|This article needs additional citations for verification. (September 2013)|
|Nickname(s): Ciudad Fernandina de Vigan|
|Region||Ilocos (Region I)|
|District||1st District of Ilocos Sur|
|Cityhood||January 22, 2001|
|• Mayor||Eva Marie Singson-Medina|
|• Land||25.12 km2 (9.70 sq mi)|
|Time zone||PST (UTC+8)|
The City of Vigan (Ilokano: Ciudad ti Bigan; Tagalog: Vīgân) is a fourth class city in the province of Ilocos Sur, Philippines. It is the capital of the Province of Ilocos Sur. The city is located on the western coast of the large island of Luzon, facing the South China Sea. According to the 2010 Philippines census, it has a population of 49,747 people.
It is a World Heritage Site in that it is one of the few Hispanic towns left in the Philippines where its structures remained intact, and is well known for its cobblestone streets, and a unique architecture that fuses Philippine and Oriental building designs and construction, with colonial European architecture.
Former Philippine president Elpidio Quirino, the sixth president of the Philippines, was born in Vigan, at the current location of the Provincial Jail (his father was a warden); and resided in the Syquia Mansion.
- 1 Etymology
- 2 History
- 3 Geography
- 4 Demographics
- 5 Transportation
- 6 Tourist activities
- 7 Points of interest
- 8 Major schools based in Vigan
- 9 Communications and mass media
- 10 Sister cities
- 11 References
- 12 External links
The area of Vigan was originally a settlement of traders coming from the Fujian Province, China. At the time of Spanish colonisation, the Chinese settlers, whose language was Southern Fujianese (Min Nan, often referred to as "Hokkien" by most Filipinos), referred to the area as "Bee Gan" (Chinese: 美岸; pinyin: Měi'àn), which means "Beautiful Shore." Since the Castillian and Basque Spanish conquistadors interchanged V and the B to refer to the B sound, they spelled the Hokkien Chinese name "Bee Gan" as "Vigan", which is the name used to this day.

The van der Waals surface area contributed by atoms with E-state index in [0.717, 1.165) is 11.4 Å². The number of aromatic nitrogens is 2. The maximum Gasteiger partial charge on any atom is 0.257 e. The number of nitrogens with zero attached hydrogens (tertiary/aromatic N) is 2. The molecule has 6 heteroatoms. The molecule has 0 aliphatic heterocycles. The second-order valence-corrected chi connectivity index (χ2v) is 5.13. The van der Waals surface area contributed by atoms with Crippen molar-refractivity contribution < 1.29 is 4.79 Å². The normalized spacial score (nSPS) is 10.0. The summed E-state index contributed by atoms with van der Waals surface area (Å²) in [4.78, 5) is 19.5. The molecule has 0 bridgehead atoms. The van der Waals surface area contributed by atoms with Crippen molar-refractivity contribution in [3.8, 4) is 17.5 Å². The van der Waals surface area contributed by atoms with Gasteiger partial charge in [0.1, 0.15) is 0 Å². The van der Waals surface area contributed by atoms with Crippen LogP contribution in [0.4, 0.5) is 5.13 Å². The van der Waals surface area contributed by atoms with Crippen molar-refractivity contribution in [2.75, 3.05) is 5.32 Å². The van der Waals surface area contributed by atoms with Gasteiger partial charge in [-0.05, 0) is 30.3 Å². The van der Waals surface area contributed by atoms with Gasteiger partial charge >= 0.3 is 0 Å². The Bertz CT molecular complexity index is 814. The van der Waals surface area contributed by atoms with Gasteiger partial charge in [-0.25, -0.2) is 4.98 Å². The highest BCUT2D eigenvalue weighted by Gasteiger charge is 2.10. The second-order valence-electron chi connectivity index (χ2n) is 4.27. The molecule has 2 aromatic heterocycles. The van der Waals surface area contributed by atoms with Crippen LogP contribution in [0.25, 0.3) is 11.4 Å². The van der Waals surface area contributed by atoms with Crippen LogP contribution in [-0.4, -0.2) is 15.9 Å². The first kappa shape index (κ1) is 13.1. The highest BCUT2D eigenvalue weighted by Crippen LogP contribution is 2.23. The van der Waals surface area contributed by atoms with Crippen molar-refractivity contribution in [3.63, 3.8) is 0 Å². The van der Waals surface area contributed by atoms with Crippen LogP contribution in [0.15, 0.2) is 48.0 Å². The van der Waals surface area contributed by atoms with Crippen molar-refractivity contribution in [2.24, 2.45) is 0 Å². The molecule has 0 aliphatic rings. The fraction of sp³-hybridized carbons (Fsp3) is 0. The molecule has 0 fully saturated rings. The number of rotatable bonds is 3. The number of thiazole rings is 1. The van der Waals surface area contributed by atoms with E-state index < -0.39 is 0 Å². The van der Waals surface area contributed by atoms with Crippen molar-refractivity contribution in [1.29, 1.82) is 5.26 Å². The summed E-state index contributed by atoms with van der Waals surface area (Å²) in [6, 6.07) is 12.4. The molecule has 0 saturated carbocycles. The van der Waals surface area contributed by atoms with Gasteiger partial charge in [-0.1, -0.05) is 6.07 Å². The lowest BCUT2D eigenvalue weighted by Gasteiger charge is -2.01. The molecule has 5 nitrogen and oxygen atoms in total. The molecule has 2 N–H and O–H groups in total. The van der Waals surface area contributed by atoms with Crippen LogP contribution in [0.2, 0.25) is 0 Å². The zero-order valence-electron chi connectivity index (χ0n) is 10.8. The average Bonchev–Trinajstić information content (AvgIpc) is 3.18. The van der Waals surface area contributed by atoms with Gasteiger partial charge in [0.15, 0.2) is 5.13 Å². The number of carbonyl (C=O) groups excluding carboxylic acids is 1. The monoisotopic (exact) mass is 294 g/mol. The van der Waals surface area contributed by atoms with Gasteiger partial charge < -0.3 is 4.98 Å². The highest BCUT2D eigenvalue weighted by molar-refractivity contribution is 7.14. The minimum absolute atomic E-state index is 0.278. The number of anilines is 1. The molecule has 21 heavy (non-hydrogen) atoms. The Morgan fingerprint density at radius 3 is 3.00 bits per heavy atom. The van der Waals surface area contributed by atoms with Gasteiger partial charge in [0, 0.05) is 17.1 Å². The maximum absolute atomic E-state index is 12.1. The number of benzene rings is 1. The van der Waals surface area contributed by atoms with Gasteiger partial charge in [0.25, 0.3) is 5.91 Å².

Vigan's Chinese heritage is still evident from the numerous elite Chinese creole families who come from the area, many of whom adopted Hispanic family names. Others, such as the Sy-Quia family, have retained Chinese-derived surnames, though most, if not all, of the Christian Chinese creole families fully Hispanicised themselves culturally.
The most commonly known source of the city's name is from the Biga'a plant, which once grew abundantly along the banks of the Meztiso River, from which captain Juan de Salcedo derived the city's name (after a misunderstanding with the locals, thinking he was asking the name of the plants).
The city's full name at the time of its Spanish foundation was "Villa Fernandina", or "Town of Ferdinand", in honor of Prince Ferdinand, the firstborn son of King Philip II of Spain. As the city grew, and the seat of the Archdiocese of Nueva Segovia transferred to Vigan, it was later renamed "Ciudad Fernandina de Vigan" ("Ferdinand's City of Vigan").